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Cyclobalanopsis glaucoides

Ailaoshan National Nature Reserve
Cyclobalanopsis glaucoides
Cyclobalanopsis glaucoides

Organized once again by Katherine, here's today's entry with an introduction from her:

Continuing the series for UBC's Celebrate Research Week">UBC Celebrate Research Week is another entry thanks to Dr. Roy Turkington, this time from his research undertaken in collaboration with Professor Zhou Zhe-khun. Dr. Turkington informed me that the first image is a general view of the canopy at the Ailaoshan Reserve. The second image shows one of three treatment plots of research being conducted by M.Sc student, Jessica Lu, where they are testing the effects of litter on soil nutrients, soil invertebrates, and germination & establishment of seedlings. The final image is from Jin Jin Hu (PhD student), showing his enclosures for testing the effects of rodents (and other seed predators) on germination and establishment of seedlings. Dr. Turkington writes:

Yunnan Province in southwestern China is a biodiversity hotspot containing more than 20000 species of higher plants (6% of the world's total). The biodiversity of this region is under threat from loss of habitat due to logging and the planting of economic plants. Fifteen to twenty percent of higher plant varieties are endangered, threatening the existence of 40,000 species of organisms related with them. One-third of all species of oak (approximately 150 species, Quercus plus Cyclobalanopsis) in these Asian evergreen broad-leaved forests belong to the genus Cyclobalanopsis and one of the dominant species in this genus is Cyclobalanopsis glaucoides. As a dominant species, it provides a major structural component of these diverse forests, yet seedlings of Cyclobalanopsis glaucoides are rarely observed, and even in years of higher acorn production, the number of oak seedlings is not significantly increased. Thus, an understanding of the factors that influence the long-term survival of Cyclobalanopsis glaucoides is critical to the maintenance of these forests.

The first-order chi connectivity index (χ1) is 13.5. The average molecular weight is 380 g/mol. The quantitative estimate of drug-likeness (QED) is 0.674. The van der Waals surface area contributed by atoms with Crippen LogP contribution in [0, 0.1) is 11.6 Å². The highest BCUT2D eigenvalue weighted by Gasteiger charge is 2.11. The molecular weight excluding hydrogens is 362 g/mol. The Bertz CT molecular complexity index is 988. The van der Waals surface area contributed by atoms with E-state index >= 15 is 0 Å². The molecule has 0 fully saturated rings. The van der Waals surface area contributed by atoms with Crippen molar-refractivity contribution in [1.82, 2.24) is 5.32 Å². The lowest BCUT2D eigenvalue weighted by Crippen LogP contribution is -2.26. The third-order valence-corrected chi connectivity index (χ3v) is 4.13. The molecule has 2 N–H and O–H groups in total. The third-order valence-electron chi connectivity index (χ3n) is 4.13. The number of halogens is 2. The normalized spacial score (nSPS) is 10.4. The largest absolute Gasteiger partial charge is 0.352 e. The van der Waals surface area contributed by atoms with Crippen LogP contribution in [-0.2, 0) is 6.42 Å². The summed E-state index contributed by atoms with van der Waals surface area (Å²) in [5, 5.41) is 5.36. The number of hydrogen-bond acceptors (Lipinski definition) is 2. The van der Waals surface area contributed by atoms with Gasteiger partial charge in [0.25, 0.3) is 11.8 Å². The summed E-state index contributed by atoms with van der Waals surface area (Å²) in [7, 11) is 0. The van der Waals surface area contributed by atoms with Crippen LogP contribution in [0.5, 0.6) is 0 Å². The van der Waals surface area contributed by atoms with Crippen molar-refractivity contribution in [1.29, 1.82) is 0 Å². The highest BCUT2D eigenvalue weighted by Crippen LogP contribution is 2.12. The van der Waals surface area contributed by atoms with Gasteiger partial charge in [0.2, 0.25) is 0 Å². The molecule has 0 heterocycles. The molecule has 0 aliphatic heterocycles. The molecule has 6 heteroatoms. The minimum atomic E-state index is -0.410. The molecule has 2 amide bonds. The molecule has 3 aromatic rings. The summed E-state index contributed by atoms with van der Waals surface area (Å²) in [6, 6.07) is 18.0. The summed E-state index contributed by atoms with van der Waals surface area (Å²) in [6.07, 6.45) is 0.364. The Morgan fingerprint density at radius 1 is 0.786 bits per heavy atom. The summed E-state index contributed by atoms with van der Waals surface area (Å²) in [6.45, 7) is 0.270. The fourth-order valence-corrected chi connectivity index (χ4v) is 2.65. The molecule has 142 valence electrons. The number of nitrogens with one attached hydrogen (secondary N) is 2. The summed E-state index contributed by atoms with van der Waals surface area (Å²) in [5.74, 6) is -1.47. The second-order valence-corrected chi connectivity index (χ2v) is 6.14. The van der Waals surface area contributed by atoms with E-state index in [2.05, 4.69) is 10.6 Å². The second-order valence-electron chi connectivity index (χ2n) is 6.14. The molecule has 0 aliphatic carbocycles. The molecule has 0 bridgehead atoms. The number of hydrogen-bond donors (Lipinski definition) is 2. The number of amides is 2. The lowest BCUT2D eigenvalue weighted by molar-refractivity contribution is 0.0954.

These studies began in 2006 and are on-going. Specifically, we are testing if there is a relationship between large weather cells, such as the Pacific Decadal Oscillation and the Southern Oscillation Index, with acorn production, and if acorn germination & seedling establishment is affected by weevils, small mammals, birds, or the quality and quantity of litter in the understorey of these forests.

5 Comments

Do you havea close up picture of the leaf?

Unbelievable how thick a canopy this is, yet, seeds are not obvious.

General aspect, both inside and out quite similar to broad-leaved evergreen forests seen in California.

Looks like exclosures to me! ;)

They hire spiders to build them.

thank you for a wonderful week

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